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White Sand Creek Bridge


White Sand Creek Bridge

Photo taken by Pat Robinson in April 2010


BH Photo #231188


Pony truss bridge over White Sand Creek on River Road
Lawrence County, Mississippi
Open to traffic
Built 1913
Warren pony truss with alternating verticals
Length of largest span: 80.0 ft.
Total length: 146.0 ft.
Deck width: 11.5 ft.
Listed as a contributing resource to the River Road Historic District
Approximate latitude, longitude
+31.45083, -90.01028   (decimal degrees)
31°27'03" N, 90°00'37" W   (degrees°minutes'seconds")
Approximate UTM coordinates
15/784124/3483437 (zone/easting/northing)
Quadrangle map:
Land survey
T. 6 N., R. 20 W., Sec. 28
Average daily traffic (as of 2017)
Inventory number
BH 22893 (Bridgehunter.com ID)
Inspection report (as of November 2017)
Overall condition: Poor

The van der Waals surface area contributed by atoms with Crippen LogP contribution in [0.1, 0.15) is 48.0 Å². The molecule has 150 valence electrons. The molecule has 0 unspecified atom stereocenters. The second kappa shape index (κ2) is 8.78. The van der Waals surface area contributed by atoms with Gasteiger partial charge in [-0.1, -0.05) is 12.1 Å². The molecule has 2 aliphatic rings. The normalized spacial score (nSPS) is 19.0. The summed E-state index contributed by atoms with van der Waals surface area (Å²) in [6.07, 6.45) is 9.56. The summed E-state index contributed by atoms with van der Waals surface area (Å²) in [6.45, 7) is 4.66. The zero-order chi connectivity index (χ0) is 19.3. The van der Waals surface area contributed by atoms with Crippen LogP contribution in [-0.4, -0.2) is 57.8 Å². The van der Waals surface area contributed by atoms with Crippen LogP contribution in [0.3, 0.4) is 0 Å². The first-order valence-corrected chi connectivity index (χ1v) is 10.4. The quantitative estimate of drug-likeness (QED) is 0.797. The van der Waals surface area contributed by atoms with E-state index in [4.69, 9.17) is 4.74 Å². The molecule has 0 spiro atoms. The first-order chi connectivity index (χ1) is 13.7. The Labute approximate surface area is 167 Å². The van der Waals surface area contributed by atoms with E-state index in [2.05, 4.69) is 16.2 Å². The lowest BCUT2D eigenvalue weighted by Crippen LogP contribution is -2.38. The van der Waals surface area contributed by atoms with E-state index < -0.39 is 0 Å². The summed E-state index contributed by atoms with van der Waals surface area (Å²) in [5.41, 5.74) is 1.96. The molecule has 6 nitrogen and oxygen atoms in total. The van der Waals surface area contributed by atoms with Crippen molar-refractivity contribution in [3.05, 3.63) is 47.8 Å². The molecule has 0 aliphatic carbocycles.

Superstructure condition rating: Poor (4 out of 9)
Substructure condition rating: Satisfactory (6 out of 9)
Deck condition rating: Satisfactory (6 out of 9)
Sufficiency rating: 19.5 (out of 100)
View more at BridgeReports.com

Update Log 

  • April 30, 2012: New photos from Pat Robinson



White Sand Creek Bridge
Posted February 26, 2016, by Glyn Robinson (contactbluebird [at] hotmail [dot] com)

a very nice looking bridge!

River Road Bridge
Posted November 16, 2009, by Bo Bourne (bbourne [at] firstcommercialbk [dot] com)

White Sand Creek Bridge on River Road was constructed in 1913 not 1951. See attached photo.

River Road Bridge
Posted November 5, 2009, by Bo Bourne (bbourne [at] firstcommercialbk [dot] com)

River Road in Lawrence County Mississippi has been nominated for preservation with the Mississippi Department of Archives and History. The nominating committee’s hope is to add River Road along side White Sand Creek Bridge to Mississippi’s list of historic places. White Sand Creek Bridge was placed on the listing by a group of concerned citizens, the Lawrence County Historical Society and MDAH in 1989. With a Mississippi Department of Archives and History Landmark designation we hope to preserve and protect the historic and scenic nature of the landscape, road and bridge, so generations to come can experience what the pioneer traveler experienced in the deep south of Mississippi in the yesteryears.